#35 & #38: The good, the bad and the snuggly

Despite being reassured by the helpful mid-book advertising (yesterday's teaser post) that Beardsley's Under the Hill was a book for "people with tastes like yours" I have to admit to a sense of disappointment with the prose of this otherwise fine visual artist. It was terrible. As in, one of the worst books I've ever read - almost to the point of hilarity. Ok, I admit, I was laughing when I wasn't staring at the book in complete disbelief. Now, I'm not exactly a connoisseur of erotica, but I'm fairly certain that this book failed in that department as spectacularly as it failed at being even a semi-serious attempt at literature. In all fairness, Beardsley was likely inspired by Bulwer-Lytton but that doesn't excuse anything. I might save the book just in case I ever have the need for truly atrocious quotations.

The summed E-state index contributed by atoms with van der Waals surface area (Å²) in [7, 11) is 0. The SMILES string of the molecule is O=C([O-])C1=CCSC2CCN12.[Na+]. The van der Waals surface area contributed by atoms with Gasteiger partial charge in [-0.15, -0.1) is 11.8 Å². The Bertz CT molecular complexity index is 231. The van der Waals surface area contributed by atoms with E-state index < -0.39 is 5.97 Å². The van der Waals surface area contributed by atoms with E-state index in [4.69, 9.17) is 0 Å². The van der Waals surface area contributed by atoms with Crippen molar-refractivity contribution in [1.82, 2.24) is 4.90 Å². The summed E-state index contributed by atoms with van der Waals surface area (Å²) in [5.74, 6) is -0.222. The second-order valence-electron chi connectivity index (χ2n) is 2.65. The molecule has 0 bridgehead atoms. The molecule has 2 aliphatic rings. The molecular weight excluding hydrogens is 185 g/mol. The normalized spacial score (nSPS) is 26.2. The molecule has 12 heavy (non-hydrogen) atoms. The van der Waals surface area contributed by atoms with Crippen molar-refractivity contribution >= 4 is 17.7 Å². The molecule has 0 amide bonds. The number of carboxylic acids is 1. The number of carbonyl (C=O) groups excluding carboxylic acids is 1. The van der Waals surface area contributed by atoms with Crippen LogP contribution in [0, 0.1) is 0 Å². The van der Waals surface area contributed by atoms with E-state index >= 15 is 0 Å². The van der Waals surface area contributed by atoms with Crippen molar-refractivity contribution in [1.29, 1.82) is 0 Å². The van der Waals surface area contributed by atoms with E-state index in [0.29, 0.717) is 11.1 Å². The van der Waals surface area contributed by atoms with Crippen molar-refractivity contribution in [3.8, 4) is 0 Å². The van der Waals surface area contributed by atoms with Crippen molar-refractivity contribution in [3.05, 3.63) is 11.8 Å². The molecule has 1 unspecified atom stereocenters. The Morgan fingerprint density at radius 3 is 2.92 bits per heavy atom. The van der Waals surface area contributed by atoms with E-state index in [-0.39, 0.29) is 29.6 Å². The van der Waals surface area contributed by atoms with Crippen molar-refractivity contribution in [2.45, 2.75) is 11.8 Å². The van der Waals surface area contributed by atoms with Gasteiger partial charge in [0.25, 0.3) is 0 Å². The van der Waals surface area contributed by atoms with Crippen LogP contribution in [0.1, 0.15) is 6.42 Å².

Infinitely better was #38, Rushdie's The Enchantress of Florence. This was a lush and sensual work (occasionally interrupted by surprising accurate but incredibly dull historical accounts) that succeeded at being florid without being fussy. It was perfect for a cover-to-cover read through while wrapped up in the comfy chair with a cup of chai. That's the extent of what I am going to say about the book though. Hopefully those who choose to read it will know as little about it as I did when they begin. I think that's the best way. I was a little taken aback to find myself on familiar ground, mmrrph... Alright, I'll say no more.

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